Guangzhou security tightens ahead of opening ceremony

Residents living near the site for the Asian Games opening ceremony could be watching the spectacular with a policeman in their living room as security measures tighten around the venue.

By (Reuters)

Published: Fri 12 Nov 2010, 11:24 AM

Last updated: Mon 6 Apr 2015, 5:00 AM

In a departure from the usual march of delegations into a packed stadium, athletes will be ferried in boats along the southern Chinese city’s Pearl River before being dropped off at an island for their official welcome.

Authorities’ efforts to safeguard the ambitious ceremony have seen residential districts on both banks of the river sealed off to traffic and pedestrians, leaving some residents grumbling behind high fences.

“It’s a shame of course,” said an elderly lady surnamed Chen near a 2.5 metre-high electrified fence. “We can’t get closer to the river to enjoy the ceremony tonight.”

Residents with views of the river have already been encouraged to leave their homes.

Regal Riviera, a luxury apartment block directly across from Haixinsha Island, the ceremony venue, has given residents an unusual choice — leave or allow police to accompany them during the evening show.

Authorities have promised to deliver a “fantastical, dream-like” show when the ceremony kicks off at 2000 local time (1400 GMT), however, security measures have already injected a surreal atmosphere around large swathes of the inner city.

Normally bustling streets and subway stations were sealed off on Friday, with banks and a hospital near the Pearl River had also shut their doors.

Police had set up security checkpoints at housing compounds and residents could be seen swiping their identity cards on a sunny, slightly smoggy morning.

“Of course it’s a pain,” said Ludovic Mieze, a French expatriate resident. “But this is China. It was the same for the Olympics.”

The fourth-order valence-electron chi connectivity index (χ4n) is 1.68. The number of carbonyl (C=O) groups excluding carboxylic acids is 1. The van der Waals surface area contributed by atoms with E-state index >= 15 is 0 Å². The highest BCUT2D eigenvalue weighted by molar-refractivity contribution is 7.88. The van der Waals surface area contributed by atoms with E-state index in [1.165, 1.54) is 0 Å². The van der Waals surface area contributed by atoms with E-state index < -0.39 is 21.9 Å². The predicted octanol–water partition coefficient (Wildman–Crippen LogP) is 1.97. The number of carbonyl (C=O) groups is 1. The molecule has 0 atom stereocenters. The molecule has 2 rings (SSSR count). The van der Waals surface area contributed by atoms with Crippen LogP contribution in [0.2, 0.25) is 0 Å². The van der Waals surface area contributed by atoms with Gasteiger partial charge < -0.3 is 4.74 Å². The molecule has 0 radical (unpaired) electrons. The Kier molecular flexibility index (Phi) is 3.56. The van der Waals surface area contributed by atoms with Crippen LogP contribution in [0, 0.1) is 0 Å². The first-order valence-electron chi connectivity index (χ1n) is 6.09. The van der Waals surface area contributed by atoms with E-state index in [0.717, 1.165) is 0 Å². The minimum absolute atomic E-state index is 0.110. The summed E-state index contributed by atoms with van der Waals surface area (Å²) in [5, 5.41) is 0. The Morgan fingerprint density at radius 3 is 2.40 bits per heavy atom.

Massive construction

As with the 2008 Beijing Games, organisers have been desperate to depict the Asian Games as a symbol of harmony welcomed by residents of the booming metropolis.

Flag sellers on the streets and a small army of volunteers clad in bright tracksuits reinforced the message, speaking gushingly of the Games and their excitement for the opening.

But the state-led efforts to drum up enthusiasm have fallen on deaf ears for many locals, who gripe about the disruptions caused by massive construction, traffic restrictions and demolitions.

A number of Internet users have urged residents to mount a symbolic protest against a local government campaign which has encouraged residents to turn on their home lights to add colour to the opening ceremony.

Instead, the Internet users have called for residents to turn off lights to create a blackout.

Residents at Xian village, a warren of old, squat houses earmarked for demolition and ringed by luxury apartments near Haixinsha Island, spoke of a tense atmosphere in the runup, with more than 100,000 security staff deployed to safeguard the event.

A number of villagers were arrested at Xian village earlier in the year during violent clashes with riot police who tried to forcibly evict residents from homes due for demolition.

“We have no freedoms,” said a wrinkled village elder surnamed Lo in the village wet market. “Things are very tight.”

Another housewife buying a large turnip surnamed Chen said she felt helpless against city developers who would seize land illegally and often with government collusion.

“The city cares more about the Asian games than people’s livelihood,” she said.

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